When Kelsey Timmerman took the stage for the Viva Humanities lecture on Wednesday, the first thing he asked the audience was, “Where are you guys wearing?” He asked the audience to check their clothes tags and to get their friends to help them.
While some of the people may have looked silly holding their shirt tags over their heads trying to read them, one thing became clear; we know very little about where our clothes come from and even less about the people who make them.
Timmerman is the author of the books, Where am I wearing? and Where am I eating? and he spent time abroad with factory workers and farmers from around the globe to find out where our clothes and food come from because like Timmerman said in his youtube video, “When it comes to clothing, others make it and we have it made.”
About 3% of clothes are still made in the United States, Timmerman said and he wanted to pursue questions about what life was like for those people who make our clothes.
Surprisingly, it all started in an anthropology class.
College opens doors and minds
Timmerman graduated from Miami University in 2001 with a Bachelor’s degree in Anthropology. He shared that he “stumbled into an anthropology class” as part of the general education classes and then found that archeology was a subfield of anthropology.
“I’m like, ‘I know something about archeology,’” Timmerman said and that the extent of what he knew about it could be summed up in two words, “Indiana Jones.”
When the audience stopped laughing, Timmerman explained that while he hopes to never need to use his degree to get a job, what he learned in those classes lead him to the career he has today.
“If it weren’t for sticking it out in those anthropology classes, I would have never gotten to those questions,” Timmerman said. “Anthropology really taught me empathy.”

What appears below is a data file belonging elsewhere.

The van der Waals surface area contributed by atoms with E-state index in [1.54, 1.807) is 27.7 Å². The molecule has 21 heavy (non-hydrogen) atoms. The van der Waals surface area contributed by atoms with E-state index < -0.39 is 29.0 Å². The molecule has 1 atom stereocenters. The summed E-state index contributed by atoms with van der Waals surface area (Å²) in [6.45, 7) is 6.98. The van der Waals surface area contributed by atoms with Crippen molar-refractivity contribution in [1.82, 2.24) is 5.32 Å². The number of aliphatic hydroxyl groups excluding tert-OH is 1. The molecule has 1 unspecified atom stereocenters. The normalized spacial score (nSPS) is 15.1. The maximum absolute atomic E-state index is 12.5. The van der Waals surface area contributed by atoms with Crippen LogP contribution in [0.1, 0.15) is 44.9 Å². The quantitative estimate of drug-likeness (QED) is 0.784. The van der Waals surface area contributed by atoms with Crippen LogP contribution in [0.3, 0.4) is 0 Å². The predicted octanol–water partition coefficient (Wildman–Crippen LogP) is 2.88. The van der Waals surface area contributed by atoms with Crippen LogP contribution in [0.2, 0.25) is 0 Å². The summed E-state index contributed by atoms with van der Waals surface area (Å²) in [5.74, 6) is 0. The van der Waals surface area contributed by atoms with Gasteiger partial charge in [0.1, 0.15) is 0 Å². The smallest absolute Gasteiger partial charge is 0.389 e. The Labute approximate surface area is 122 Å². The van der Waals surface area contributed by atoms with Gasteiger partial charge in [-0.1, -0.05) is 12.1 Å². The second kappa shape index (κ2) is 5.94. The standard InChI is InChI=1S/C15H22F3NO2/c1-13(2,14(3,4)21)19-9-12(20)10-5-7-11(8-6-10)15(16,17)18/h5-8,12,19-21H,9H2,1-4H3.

After graduating from college, Timmerman said he received $5,000 from his grandmother and he used that money, along with some money he saved up, and traveled for six months.
“I went to Australia, Thailand, Nepal, and then I zipped through Europe because it’s really expensive,” Timmerman said with a laugh.
He said his traveling lead to writing some of the stories in small newspapers and columns making “tens of dollars a month” but said his experience in his college classes helped him be open minded and to ask those, “deeper questions” that he eventually inspired the concept of his first book.
Experience is the best teacher
Timmerman says the world is a lot safer than people make it out to be and that a lot of the time, he just shows up in a country and rarely makes plans, but says it’s one of his
“Then I can go where the story is,” Timmerman explains. “I try not to go in with this preconceived notion of what the story is.”
This allows Timmerman to meet interesting people that leads him to the story.
“If I had plans…I couldn’t do things like meeting a slave in Ivory Coast that completely changes everything,” Timmerman said.
Timmerman shared many experiences he had on his travels like meeting the Ivory Coast slave named Solo whose master threatened Timmerman when he tried to help the slave escape, kids who worked in sweatshops, people in Bangladesh who earn $24 per month to feed their families, monks in Kathmandu, and a bullet proof prophetess in Kenya.
In Kenya, Timmerman shared a story he heard about a tribal affiliation that, during a conflict in 2010, would go door to door and kill people who didn’t answer in the right language.
One man named Thomas spoke the right language and hid not only his family, but his neighbors in his house and when the men knocked on the door, he was able to speak the right language and saved all their lives.
TImmerman said it was great to see this sense of community.
“Often I’ve seen where [a community] may have a poverty of resources in some places, they have a wealth of community and I come back to the United States…and we might have a wealth of resources, but a poverty of community.”
Travel changes perspective